CBS News 60 Minutes newsmagazine broadcast a major story on Sunday night about a lawsuit brought by the State of Connecticut and forty other states against major generic drug makers, charging them with a conspiracy to price gouge and limit competition. The program said this may be the “biggest price fixing scheme in US history.” The Attorney General of Connecticut William Tong appeared on the program and noted the outrageous increases in drug prices. The broadcast reported:
Between 2013 and 2014, a bottle of doxycycline shot up 8,281 percent from $20 to more than $1800. A bottle of asthma medication, albuterol sulfate, jumped more than 4000 percent, from $11 to $434. Pravastatin, a cholesterol drug, up more than 500 percent, from $27 a bottle to $196.
The drug companies said that prices rose due to shortages and market forces. Attorney General Tong, said that the generic drug makers are “too big to care” about the impact of the drug increases. He showed how investigators had phone records showing how prices were driven up by several major generic drug companies within hours after their executives had phone conversations and told each other they were raising prices.
Tong said: “We have evidence, hard evidence, in the form of text messages, emails, documents, witnesses that demonstrate clearly that it wasn’t about product shortages. It was about profit. It was about cold, hard greed.”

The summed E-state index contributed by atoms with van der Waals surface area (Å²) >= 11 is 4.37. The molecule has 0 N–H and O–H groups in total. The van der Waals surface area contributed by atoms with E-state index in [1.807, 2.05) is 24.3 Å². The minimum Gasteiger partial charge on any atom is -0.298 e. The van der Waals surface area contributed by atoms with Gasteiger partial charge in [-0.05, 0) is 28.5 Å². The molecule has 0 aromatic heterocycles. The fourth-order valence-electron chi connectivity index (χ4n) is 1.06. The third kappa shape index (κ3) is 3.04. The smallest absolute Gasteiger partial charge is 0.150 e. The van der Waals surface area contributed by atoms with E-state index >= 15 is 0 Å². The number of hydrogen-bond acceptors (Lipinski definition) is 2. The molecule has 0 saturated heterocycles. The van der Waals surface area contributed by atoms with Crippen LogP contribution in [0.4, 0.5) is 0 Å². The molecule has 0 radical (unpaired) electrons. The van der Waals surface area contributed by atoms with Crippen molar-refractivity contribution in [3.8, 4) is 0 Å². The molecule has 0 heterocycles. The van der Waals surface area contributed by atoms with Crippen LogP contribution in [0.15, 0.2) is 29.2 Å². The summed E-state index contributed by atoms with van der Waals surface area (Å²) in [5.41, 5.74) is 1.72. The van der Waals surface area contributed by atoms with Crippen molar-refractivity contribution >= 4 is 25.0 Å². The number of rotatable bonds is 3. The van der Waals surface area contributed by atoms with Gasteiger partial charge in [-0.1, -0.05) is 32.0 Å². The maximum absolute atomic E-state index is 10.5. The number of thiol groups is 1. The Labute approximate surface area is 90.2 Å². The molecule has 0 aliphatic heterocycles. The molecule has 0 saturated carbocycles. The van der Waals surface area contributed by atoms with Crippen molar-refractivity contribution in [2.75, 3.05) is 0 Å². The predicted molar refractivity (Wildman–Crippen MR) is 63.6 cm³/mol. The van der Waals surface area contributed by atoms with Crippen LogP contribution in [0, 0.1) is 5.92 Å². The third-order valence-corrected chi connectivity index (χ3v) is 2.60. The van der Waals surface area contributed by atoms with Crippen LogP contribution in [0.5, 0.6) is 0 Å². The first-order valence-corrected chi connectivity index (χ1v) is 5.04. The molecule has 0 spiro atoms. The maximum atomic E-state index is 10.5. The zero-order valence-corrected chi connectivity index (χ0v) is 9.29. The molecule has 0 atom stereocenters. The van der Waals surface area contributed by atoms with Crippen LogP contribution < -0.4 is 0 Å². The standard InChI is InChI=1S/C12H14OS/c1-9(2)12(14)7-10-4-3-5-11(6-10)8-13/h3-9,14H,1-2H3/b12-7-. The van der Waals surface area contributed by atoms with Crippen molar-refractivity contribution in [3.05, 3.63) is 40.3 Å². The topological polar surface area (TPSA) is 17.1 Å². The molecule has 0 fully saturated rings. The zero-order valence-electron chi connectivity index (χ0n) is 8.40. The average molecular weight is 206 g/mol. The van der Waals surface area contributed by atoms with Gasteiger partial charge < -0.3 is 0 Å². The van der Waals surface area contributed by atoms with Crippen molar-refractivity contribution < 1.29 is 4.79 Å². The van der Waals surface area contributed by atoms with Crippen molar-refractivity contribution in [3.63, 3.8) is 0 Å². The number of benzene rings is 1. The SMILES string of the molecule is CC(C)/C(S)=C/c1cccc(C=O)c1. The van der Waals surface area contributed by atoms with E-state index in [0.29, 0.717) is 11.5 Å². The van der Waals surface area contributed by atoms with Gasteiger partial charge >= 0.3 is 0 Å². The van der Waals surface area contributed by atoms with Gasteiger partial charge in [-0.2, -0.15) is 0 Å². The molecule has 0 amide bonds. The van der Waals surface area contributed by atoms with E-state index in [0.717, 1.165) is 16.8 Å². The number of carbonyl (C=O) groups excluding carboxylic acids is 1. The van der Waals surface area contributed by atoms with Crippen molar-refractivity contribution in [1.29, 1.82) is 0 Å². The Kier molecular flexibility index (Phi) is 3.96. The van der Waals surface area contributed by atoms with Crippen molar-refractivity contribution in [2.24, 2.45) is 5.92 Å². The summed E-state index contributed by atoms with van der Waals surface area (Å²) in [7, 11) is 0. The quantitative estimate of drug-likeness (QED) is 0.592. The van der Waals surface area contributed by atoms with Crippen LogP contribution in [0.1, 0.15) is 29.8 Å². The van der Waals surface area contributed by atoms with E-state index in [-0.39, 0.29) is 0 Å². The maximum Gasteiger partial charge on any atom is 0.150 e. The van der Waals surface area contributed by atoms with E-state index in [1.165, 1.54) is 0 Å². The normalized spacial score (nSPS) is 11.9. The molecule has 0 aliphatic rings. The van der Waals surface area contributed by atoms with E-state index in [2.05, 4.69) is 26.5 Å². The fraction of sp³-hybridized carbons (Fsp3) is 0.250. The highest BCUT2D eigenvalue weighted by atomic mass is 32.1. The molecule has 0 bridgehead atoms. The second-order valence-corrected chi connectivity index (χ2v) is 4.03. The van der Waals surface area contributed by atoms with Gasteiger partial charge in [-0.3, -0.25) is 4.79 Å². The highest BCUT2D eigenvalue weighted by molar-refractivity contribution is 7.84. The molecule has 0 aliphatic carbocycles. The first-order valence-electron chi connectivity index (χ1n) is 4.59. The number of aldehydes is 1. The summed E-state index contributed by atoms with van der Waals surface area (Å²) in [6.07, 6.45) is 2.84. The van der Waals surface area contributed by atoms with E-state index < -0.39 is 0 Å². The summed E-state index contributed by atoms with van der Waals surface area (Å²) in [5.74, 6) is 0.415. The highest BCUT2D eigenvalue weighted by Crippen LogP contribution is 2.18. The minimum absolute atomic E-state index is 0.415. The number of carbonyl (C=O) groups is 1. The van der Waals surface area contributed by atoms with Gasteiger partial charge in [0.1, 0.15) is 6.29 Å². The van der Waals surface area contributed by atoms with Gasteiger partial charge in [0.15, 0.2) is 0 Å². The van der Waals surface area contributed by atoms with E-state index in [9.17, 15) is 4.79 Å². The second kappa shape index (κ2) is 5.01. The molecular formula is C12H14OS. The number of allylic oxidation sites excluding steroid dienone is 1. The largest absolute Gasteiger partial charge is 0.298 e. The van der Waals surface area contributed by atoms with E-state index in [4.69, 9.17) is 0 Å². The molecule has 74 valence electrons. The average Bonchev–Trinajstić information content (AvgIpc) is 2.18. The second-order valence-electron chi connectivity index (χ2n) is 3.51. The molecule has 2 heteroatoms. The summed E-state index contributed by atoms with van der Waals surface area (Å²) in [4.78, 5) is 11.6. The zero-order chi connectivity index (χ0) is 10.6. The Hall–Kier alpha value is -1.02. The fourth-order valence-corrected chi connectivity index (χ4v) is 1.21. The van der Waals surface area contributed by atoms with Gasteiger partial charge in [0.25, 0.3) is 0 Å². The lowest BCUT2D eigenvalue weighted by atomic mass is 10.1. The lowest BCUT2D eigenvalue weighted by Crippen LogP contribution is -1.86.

The report also said, “It all snapped into sharp focus when he matched phone logs to thousands of text messages from Heritage Pharmaceuticals. This exchange, with competitor Citron Pharma, showed collusion to increase the price of a diabetes medication. The text messages implicate two other companies: Aurobindo and Teva, the world’s largest generic drug maker. The national accounts manager at Heritage wrote:
A.S.: “We are raising the price right now — just letting you know, Teva says they will follow”
A.S.: “Aurobindo agrees too”
A corporate account representative from Citron answered:
KA: “…we are def [initely] in to raise pricing … are doing this immediately”
The Heritage executive responded:
AS: “We are raising our customers 200% over current market price.”
A director of a health care clinic in a rural southern Illinois area said that Medicaid and Medicare cap what they pay for generic prices so patients have to pay the difference and are struggling to do so.
Here’s a link to the story: